But I think that’s changed, for the time being at any rate. Because I think the Tea Party movement shows an enormous politicization of the American people and a politicization for the good.
Interestingly, when I brought this — this has been written about in my book, the conservative — “After the Hangover — The Conservatives’ Road to Recovery.” And Michael Barone made the point that Tea Party movements have swept the country going back to the beginning, episodically.
1938 to 40 it looked like it was going to be possibly an overthrow of Franklin Roosevelt and an undoing of much of — some of the New Deal. But World War II intervened.
The energy in the Tea Party movement today is the energy of a group of people that can change American politics for years to come because they are driven by freedom, liberty. And that drive, that impetus, could indeed lead to certain aspects of the New Deal being disassembled, in which I would join the Tea Party in the disassemblage.
Q: Ron, do you have a comment? Did you have something quick to say?
Ron Radosh: Yeah. Just one thing, taking off from what David said I’m in complete agreement with — we must emphasize the un-democratic nature of the Democratic Party, and what it’s planning.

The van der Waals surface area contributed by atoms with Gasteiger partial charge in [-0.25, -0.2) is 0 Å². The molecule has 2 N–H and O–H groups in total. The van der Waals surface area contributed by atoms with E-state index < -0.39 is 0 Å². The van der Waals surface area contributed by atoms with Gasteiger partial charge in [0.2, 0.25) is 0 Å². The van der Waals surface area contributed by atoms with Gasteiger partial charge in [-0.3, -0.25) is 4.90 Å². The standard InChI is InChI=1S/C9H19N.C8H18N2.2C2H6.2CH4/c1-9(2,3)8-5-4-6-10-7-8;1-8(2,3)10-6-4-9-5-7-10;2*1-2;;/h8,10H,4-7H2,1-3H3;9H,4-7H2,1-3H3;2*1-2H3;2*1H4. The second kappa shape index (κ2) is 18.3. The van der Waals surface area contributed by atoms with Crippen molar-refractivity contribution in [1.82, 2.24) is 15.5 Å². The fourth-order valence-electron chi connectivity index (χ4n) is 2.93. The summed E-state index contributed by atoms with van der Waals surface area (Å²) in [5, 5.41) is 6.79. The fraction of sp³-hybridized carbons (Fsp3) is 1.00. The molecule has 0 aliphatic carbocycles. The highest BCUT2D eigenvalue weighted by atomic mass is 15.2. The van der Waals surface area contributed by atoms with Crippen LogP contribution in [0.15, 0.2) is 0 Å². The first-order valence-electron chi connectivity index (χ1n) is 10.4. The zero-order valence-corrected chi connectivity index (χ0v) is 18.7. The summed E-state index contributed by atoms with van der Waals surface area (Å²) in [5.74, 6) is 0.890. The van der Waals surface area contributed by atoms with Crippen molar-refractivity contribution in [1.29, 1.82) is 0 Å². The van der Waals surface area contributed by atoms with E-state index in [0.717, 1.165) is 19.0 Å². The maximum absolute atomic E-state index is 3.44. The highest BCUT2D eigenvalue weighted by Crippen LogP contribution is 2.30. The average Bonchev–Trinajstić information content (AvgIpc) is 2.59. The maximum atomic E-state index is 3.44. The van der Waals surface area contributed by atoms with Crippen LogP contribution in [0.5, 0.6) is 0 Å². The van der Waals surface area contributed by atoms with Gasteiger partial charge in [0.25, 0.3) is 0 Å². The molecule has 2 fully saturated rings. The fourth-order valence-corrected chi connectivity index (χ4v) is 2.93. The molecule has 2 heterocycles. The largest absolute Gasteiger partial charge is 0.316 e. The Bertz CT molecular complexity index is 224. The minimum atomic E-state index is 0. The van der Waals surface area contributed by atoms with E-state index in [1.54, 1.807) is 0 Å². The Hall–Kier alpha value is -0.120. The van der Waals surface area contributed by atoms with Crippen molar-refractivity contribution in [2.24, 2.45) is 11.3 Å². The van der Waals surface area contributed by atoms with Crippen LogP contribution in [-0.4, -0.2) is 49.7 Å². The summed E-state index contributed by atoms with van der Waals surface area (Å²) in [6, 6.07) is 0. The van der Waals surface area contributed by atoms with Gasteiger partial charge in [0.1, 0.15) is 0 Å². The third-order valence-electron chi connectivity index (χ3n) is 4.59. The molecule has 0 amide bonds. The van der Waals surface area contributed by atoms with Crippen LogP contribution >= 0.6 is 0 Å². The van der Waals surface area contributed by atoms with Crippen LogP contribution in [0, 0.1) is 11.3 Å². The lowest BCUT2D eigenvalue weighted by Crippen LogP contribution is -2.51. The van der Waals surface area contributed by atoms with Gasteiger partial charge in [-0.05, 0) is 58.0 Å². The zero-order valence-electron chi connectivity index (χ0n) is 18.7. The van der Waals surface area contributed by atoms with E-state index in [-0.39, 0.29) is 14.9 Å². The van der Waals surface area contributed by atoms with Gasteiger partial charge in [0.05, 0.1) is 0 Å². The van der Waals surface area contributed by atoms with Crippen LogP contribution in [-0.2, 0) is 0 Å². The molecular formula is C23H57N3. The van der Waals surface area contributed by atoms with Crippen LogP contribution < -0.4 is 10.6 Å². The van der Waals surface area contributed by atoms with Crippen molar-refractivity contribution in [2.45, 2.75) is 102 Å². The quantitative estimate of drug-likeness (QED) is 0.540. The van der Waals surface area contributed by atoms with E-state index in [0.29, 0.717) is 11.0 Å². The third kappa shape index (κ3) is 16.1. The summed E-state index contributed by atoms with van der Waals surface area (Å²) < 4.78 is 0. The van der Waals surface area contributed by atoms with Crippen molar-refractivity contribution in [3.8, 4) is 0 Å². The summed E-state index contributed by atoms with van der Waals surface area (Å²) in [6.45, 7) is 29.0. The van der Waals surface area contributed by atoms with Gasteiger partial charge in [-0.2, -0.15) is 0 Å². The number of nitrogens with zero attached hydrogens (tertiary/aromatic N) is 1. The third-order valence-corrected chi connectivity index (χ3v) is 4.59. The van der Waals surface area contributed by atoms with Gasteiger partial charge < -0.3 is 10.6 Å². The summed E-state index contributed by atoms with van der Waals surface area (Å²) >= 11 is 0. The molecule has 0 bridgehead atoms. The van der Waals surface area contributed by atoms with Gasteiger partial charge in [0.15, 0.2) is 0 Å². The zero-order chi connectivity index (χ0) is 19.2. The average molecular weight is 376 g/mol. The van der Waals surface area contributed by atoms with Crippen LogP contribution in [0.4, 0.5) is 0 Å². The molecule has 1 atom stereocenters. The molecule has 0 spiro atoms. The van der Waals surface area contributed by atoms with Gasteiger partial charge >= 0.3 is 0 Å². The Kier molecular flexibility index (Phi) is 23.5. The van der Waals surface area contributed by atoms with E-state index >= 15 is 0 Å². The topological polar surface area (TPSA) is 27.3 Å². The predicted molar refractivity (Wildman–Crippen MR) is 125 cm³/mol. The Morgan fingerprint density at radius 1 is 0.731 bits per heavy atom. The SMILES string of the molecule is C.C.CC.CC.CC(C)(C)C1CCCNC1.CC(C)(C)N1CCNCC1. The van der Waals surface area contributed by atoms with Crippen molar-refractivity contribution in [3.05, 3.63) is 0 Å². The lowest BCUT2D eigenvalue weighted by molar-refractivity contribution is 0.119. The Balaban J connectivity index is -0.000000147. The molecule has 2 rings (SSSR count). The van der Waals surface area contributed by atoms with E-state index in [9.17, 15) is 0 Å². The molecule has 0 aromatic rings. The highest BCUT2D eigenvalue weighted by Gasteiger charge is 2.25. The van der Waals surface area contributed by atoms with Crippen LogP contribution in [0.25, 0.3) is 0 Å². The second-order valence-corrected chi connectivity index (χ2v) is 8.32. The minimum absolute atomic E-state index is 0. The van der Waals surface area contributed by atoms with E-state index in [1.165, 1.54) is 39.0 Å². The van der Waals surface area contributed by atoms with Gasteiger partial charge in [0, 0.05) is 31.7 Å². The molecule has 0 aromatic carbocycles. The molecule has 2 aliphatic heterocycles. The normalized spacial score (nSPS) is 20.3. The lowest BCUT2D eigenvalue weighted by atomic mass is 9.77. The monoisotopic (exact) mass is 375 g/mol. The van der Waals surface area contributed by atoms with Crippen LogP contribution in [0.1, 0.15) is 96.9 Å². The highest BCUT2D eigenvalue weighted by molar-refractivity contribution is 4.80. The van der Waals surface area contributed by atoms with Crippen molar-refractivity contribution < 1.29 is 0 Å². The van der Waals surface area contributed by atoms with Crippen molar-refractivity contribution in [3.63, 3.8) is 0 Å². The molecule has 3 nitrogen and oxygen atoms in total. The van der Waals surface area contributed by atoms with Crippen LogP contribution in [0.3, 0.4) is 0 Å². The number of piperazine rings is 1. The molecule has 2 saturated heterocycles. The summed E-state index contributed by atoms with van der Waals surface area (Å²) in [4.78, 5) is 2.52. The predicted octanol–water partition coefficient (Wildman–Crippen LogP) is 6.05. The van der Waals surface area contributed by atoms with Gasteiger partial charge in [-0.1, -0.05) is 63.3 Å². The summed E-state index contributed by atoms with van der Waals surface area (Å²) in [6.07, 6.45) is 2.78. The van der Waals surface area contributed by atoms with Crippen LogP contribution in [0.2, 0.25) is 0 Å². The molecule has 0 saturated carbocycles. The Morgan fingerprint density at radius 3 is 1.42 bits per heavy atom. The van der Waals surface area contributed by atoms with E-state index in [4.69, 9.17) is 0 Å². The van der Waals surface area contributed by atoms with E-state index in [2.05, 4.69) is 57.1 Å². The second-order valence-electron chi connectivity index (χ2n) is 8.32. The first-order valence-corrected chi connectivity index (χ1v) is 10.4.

Two things. One, he talked about — that they really believe that they have the answers. And they represent the American people. It’s the old Thomas Frank book, “What’s the Matter with Kansas?” I know what way Kansas should’ve voted. What’s wrong with them? Because I know. That’s the arrogance of that argument.
The second point — this is very important — look at what the Democratic think tanks are doing. Two important documents surfaced a few days ago. Go to the website of the Center for American Progress, John Podesta’s group. And what you will find there is an incredible statement by John Podesta.
He says it doesn’t matter how the people voted this time; that we lost and so many Republicans won. We really have won because we represent the people; they don’t. The people voted wrong. And second, he says — what we have to do about it is bypass Congress. The President alone can, in the remaining two years, put into effect our entire agenda, from Obamacare down, by executive fiat, without ever going to Congress. And then he lays out how he can do this in every single area.